October is a month of transition. In southern areas of the U.S., it’s almost a continuation of the summer, with balmy temperatures and plenty of green foliage still visible. Farther north, the leaves have already turned and temperatures have dropped, sometimes to freezing or below. At higher altitudes, some days look a lot like winter.
Experienced drivers know this is a time to be prepared for anything weather-wise. It’s a good idea to prepare yourself and your truck now for the severe weather to come.
Make sure you carry fuel additive along, for two important reasons. As winter approaches, truck stops start selling diesel fuel that is treated for cold weather, but vendors in different parts of the country may stock winter fuels at different times. It’s possible to fill up with fuel that isn’t treated and then drive into a colder part of the country where treated fuel is needed. Ask the vendor where you buy fuel if it’s been treated. If not, adding a gallon of quality fuel treatment additive is a good idea.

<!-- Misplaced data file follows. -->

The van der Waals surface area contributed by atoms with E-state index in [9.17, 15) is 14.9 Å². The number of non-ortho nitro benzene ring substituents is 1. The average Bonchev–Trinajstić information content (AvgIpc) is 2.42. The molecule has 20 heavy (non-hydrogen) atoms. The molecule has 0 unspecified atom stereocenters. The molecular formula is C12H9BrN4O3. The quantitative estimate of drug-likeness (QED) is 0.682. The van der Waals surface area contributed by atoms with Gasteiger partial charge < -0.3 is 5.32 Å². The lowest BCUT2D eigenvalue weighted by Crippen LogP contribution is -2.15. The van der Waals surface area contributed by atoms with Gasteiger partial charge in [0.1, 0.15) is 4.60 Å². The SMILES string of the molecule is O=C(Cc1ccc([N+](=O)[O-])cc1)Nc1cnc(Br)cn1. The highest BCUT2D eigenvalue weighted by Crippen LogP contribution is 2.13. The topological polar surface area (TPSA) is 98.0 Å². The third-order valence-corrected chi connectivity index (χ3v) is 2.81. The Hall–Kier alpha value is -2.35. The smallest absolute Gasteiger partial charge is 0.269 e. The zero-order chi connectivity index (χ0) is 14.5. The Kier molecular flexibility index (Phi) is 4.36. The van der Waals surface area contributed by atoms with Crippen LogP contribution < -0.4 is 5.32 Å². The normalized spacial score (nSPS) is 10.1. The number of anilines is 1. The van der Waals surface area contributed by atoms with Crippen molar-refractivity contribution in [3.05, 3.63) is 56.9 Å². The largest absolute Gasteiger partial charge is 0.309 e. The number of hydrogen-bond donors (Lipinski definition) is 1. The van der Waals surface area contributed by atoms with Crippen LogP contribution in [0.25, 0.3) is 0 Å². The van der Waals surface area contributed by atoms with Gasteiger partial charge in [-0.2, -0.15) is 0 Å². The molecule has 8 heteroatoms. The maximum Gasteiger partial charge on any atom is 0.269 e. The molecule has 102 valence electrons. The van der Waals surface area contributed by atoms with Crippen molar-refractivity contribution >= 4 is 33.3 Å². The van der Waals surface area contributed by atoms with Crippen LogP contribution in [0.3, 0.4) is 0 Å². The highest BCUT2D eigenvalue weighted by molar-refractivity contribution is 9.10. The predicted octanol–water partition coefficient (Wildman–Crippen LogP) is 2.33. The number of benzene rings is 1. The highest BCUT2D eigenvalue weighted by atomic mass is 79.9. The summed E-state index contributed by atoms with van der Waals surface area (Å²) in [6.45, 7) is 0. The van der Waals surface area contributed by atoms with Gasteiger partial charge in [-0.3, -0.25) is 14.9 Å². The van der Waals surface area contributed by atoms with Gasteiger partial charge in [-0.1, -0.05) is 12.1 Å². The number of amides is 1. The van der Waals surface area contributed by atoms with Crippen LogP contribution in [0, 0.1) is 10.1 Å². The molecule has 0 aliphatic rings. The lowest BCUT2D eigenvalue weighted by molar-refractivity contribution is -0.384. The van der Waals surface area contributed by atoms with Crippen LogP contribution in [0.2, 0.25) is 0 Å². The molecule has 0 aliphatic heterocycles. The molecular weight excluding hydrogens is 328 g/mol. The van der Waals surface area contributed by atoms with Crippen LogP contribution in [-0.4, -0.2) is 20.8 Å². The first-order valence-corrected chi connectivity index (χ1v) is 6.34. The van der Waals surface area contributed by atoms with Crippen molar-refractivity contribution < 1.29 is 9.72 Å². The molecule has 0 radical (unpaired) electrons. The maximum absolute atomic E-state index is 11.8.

The second reason to carry fuel treatment is for emergency use. The paraffin in diesel fuel can settle at colder temperatures, especially if the truck isn’t running for long periods. If that happens, fuel filters can clog quickly, shutting down your truck. When this happens, it’ll take a new fuel filter and anti-icing fuel additive to get running again. Quality products, such as Howes Diesel Defender or Power Service Fuel Supplement, can quickly dissolve gelled fuel and remove water from tanks and lines.